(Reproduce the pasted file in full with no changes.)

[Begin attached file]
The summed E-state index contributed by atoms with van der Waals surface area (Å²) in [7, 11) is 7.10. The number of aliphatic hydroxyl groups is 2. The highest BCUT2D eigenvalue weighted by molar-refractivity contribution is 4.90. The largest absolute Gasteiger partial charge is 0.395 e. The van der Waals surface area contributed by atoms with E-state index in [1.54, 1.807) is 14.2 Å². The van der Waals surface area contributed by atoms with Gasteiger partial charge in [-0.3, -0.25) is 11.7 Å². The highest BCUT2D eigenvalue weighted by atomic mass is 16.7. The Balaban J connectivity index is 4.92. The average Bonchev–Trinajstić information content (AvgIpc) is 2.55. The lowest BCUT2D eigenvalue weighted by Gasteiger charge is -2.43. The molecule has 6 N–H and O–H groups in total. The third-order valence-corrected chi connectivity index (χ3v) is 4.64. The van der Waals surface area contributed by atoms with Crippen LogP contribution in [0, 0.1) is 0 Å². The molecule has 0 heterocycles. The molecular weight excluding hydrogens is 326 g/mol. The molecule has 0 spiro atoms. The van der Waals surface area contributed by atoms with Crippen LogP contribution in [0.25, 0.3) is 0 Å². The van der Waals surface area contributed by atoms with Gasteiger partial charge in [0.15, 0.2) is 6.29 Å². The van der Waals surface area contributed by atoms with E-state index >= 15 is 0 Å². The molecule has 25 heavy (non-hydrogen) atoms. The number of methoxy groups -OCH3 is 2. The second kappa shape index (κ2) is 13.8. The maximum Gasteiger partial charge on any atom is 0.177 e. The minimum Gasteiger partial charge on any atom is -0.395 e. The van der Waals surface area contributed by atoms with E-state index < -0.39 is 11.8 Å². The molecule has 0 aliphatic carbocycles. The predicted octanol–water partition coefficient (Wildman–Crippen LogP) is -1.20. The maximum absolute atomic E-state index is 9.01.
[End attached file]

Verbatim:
The summed E-state index contributed by atoms with van der Waals surface area (Å²) in [7, 11) is 7.10. The number of aliphatic hydroxyl groups is 2. The highest BCUT2D eigenvalue weighted by molar-refractivity contribution is 4.90. The largest absolute Gasteiger partial charge is 0.395 e. The van der Waals surface area contributed by atoms with E-state index in [1.54, 1.807) is 14.2 Å². The van der Waals surface area contributed by atoms with Gasteiger partial charge in [-0.3, -0.25) is 11.7 Å². The highest BCUT2D eigenvalue weighted by atomic mass is 16.7. The Balaban J connectivity index is 4.92. The average Bonchev–Trinajstić information content (AvgIpc) is 2.55. The lowest BCUT2D eigenvalue weighted by Gasteiger charge is -2.43. The molecule has 6 N–H and O–H groups in total. The third-order valence-corrected chi connectivity index (χ3v) is 4.64. The van der Waals surface area contributed by atoms with Crippen LogP contribution in [0, 0.1) is 0 Å². The molecule has 0 heterocycles. The molecular weight excluding hydrogens is 326 g/mol. The molecule has 0 spiro atoms. The van der Waals surface area contributed by atoms with Crippen LogP contribution in [0.25, 0.3) is 0 Å². The van der Waals surface area contributed by atoms with Gasteiger partial charge in [0.15, 0.2) is 6.29 Å². The van der Waals surface area contributed by atoms with E-state index >= 15 is 0 Å². The molecule has 25 heavy (non-hydrogen) atoms. The number of methoxy groups -OCH3 is 2. The second kappa shape index (κ2) is 13.8. The maximum Gasteiger partial charge on any atom is 0.177 e. The minimum Gasteiger partial charge on any atom is -0.395 e. The van der Waals surface area contributed by atoms with E-state index < -0.39 is 11.8 Å². The molecule has 0 aliphatic carbocycles. The predicted octanol–water partition coefficient (Wildman–Crippen LogP) is -1.20. The maximum absolute atomic E-state index is 9.01.